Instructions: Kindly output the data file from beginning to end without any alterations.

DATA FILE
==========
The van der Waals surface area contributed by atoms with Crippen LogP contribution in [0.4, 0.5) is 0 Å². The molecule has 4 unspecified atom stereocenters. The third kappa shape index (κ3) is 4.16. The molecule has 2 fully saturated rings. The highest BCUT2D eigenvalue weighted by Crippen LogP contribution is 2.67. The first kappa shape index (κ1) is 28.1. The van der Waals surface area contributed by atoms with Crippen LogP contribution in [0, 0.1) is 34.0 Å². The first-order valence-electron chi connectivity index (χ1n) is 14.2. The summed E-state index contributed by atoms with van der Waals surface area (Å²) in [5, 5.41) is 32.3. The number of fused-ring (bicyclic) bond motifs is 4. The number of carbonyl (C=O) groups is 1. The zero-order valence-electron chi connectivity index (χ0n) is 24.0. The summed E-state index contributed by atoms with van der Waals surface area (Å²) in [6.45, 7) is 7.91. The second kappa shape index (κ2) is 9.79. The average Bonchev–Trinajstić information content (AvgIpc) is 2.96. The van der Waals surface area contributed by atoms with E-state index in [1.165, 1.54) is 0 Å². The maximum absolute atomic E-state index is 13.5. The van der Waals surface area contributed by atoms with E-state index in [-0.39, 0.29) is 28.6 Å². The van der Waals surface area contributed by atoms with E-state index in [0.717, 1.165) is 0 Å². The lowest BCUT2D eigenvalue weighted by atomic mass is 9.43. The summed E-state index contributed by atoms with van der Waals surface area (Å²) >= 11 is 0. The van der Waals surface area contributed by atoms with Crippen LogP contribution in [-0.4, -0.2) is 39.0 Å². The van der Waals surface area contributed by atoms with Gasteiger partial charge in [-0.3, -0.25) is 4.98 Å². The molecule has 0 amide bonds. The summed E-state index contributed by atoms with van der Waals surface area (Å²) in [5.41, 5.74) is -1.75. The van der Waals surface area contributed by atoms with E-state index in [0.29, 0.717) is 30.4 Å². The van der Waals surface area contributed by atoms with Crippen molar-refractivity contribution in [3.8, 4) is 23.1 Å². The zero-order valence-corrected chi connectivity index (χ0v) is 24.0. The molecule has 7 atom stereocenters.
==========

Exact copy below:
The van der Waals surface area contributed by atoms with Crippen LogP contribution in [0.4, 0.5) is 0 Å². The molecule has 4 unspecified atom stereocenters. The third kappa shape index (κ3) is 4.16. The molecule has 2 fully saturated rings. The highest BCUT2D eigenvalue weighted by Crippen LogP contribution is 2.67. The first kappa shape index (κ1) is 28.1. The van der Waals surface area contributed by atoms with Crippen LogP contribution in [0, 0.1) is 34.0 Å². The first-order valence-electron chi connectivity index (χ1n) is 14.2. The summed E-state index contributed by atoms with van der Waals surface area (Å²) in [5, 5.41) is 32.3. The number of fused-ring (bicyclic) bond motifs is 4. The number of carbonyl (C=O) groups is 1. The zero-order valence-electron chi connectivity index (χ0n) is 24.0. The summed E-state index contributed by atoms with van der Waals surface area (Å²) in [6.45, 7) is 7.91. The second kappa shape index (κ2) is 9.79. The average Bonchev–Trinajstić information content (AvgIpc) is 2.96. The van der Waals surface area contributed by atoms with E-state index in [1.165, 1.54) is 0 Å². The maximum absolute atomic E-state index is 13.5. The van der Waals surface area contributed by atoms with E-state index in [-0.39, 0.29) is 28.6 Å². The van der Waals surface area contributed by atoms with E-state index in [0.717, 1.165) is 0 Å². The lowest BCUT2D eigenvalue weighted by atomic mass is 9.43. The summed E-state index contributed by atoms with van der Waals surface area (Å²) >= 11 is 0. The van der Waals surface area contributed by atoms with Crippen LogP contribution in [-0.4, -0.2) is 39.0 Å². The van der Waals surface area contributed by atoms with Gasteiger partial charge in [-0.3, -0.25) is 4.98 Å². The molecule has 0 amide bonds. The summed E-state index contributed by atoms with van der Waals surface area (Å²) in [5.41, 5.74) is -1.75. The van der Waals surface area contributed by atoms with E-state index in [0.29, 0.717) is 30.4 Å². The van der Waals surface area contributed by atoms with Crippen molar-refractivity contribution in [3.8, 4) is 23.1 Å². The zero-order valence-corrected chi connectivity index (χ0v) is 24.0. The molecule has 7 atom stereocenters.